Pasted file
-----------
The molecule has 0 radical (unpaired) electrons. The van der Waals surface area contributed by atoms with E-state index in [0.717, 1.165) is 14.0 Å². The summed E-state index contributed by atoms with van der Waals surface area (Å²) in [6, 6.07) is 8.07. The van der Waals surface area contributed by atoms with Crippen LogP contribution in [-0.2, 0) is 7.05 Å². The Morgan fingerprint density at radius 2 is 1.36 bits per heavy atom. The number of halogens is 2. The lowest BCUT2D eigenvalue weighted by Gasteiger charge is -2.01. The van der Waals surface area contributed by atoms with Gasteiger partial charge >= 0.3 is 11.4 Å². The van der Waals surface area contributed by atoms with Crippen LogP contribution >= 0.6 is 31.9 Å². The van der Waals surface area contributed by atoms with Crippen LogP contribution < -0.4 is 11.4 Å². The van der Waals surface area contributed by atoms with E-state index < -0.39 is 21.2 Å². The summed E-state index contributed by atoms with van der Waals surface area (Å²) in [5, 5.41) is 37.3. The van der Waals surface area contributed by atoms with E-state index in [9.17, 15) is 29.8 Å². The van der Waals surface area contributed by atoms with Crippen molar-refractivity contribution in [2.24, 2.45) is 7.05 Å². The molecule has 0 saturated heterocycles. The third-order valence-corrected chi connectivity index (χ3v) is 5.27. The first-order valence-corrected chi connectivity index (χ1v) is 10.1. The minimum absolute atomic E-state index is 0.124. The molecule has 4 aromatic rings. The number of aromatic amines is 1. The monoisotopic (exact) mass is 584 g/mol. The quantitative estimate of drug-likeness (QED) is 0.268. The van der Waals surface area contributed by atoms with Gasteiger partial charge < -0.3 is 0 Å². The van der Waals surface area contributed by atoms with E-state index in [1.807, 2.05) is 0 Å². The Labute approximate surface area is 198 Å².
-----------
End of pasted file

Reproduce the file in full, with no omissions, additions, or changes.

The molecule has 0 radical (unpaired) electrons. The van der Waals surface area contributed by atoms with E-state index in [0.717, 1.165) is 14.0 Å². The summed E-state index contributed by atoms with van der Waals surface area (Å²) in [6, 6.07) is 8.07. The van der Waals surface area contributed by atoms with Crippen LogP contribution in [-0.2, 0) is 7.05 Å². The Morgan fingerprint density at radius 2 is 1.36 bits per heavy atom. The number of halogens is 2. The lowest BCUT2D eigenvalue weighted by Gasteiger charge is -2.01. The van der Waals surface area contributed by atoms with Gasteiger partial charge >= 0.3 is 11.4 Å². The van der Waals surface area contributed by atoms with Crippen LogP contribution >= 0.6 is 31.9 Å². The van der Waals surface area contributed by atoms with Crippen LogP contribution < -0.4 is 11.4 Å². The van der Waals surface area contributed by atoms with E-state index < -0.39 is 21.2 Å². The summed E-state index contributed by atoms with van der Waals surface area (Å²) in [5, 5.41) is 37.3. The van der Waals surface area contributed by atoms with E-state index in [9.17, 15) is 29.8 Å². The van der Waals surface area contributed by atoms with Crippen molar-refractivity contribution in [2.24, 2.45) is 7.05 Å². The molecule has 0 saturated heterocycles. The third-order valence-corrected chi connectivity index (χ3v) is 5.27. The first-order valence-corrected chi connectivity index (χ1v) is 10.1. The minimum absolute atomic E-state index is 0.124. The molecule has 4 aromatic rings. The number of aromatic amines is 1. The monoisotopic (exact) mass is 584 g/mol. The quantitative estimate of drug-likeness (QED) is 0.268. The van der Waals surface area contributed by atoms with Gasteiger partial charge < -0.3 is 0 Å². The van der Waals surface area contributed by atoms with E-state index in [1.807, 2.05) is 0 Å². The Labute approximate surface area is 198 Å².